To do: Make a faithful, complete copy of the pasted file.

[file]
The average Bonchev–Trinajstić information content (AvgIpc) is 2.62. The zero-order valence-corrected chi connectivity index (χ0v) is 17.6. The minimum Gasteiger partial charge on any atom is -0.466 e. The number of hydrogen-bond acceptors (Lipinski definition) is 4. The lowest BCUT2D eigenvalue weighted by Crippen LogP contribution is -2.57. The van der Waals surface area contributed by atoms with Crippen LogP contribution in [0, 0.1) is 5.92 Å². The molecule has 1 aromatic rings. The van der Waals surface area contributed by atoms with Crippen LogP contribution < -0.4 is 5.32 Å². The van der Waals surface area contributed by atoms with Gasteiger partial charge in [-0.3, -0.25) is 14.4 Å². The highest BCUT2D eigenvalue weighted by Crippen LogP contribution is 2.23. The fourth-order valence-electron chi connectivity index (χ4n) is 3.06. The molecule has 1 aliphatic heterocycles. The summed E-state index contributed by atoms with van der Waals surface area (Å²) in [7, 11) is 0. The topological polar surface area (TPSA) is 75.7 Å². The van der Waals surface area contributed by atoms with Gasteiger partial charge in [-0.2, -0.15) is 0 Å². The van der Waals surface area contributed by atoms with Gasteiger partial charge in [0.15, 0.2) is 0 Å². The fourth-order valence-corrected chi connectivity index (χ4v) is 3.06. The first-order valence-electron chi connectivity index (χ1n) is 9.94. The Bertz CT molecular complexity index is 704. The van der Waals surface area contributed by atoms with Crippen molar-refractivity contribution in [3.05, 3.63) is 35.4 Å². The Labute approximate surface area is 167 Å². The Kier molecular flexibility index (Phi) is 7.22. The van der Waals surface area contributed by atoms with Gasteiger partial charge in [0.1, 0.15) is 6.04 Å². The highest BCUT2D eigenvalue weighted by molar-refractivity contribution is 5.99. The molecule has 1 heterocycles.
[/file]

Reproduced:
The average Bonchev–Trinajstić information content (AvgIpc) is 2.62. The zero-order valence-corrected chi connectivity index (χ0v) is 17.6. The minimum Gasteiger partial charge on any atom is -0.466 e. The number of hydrogen-bond acceptors (Lipinski definition) is 4. The lowest BCUT2D eigenvalue weighted by Crippen LogP contribution is -2.57. The van der Waals surface area contributed by atoms with Crippen LogP contribution in [0, 0.1) is 5.92 Å². The molecule has 1 aromatic rings. The van der Waals surface area contributed by atoms with Crippen LogP contribution < -0.4 is 5.32 Å². The van der Waals surface area contributed by atoms with Gasteiger partial charge in [-0.3, -0.25) is 14.4 Å². The highest BCUT2D eigenvalue weighted by Crippen LogP contribution is 2.23. The fourth-order valence-electron chi connectivity index (χ4n) is 3.06. The molecule has 1 aliphatic heterocycles. The summed E-state index contributed by atoms with van der Waals surface area (Å²) in [7, 11) is 0. The topological polar surface area (TPSA) is 75.7 Å². The van der Waals surface area contributed by atoms with Gasteiger partial charge in [-0.2, -0.15) is 0 Å². The van der Waals surface area contributed by atoms with Gasteiger partial charge in [0.15, 0.2) is 0 Å². The fourth-order valence-corrected chi connectivity index (χ4v) is 3.06. The first-order valence-electron chi connectivity index (χ1n) is 9.94. The Bertz CT molecular complexity index is 704. The van der Waals surface area contributed by atoms with Crippen molar-refractivity contribution in [3.05, 3.63) is 35.4 Å². The Labute approximate surface area is 167 Å². The Kier molecular flexibility index (Phi) is 7.22. The van der Waals surface area contributed by atoms with Gasteiger partial charge in [0.1, 0.15) is 6.04 Å². The highest BCUT2D eigenvalue weighted by molar-refractivity contribution is 5.99. The molecule has 1 heterocycles.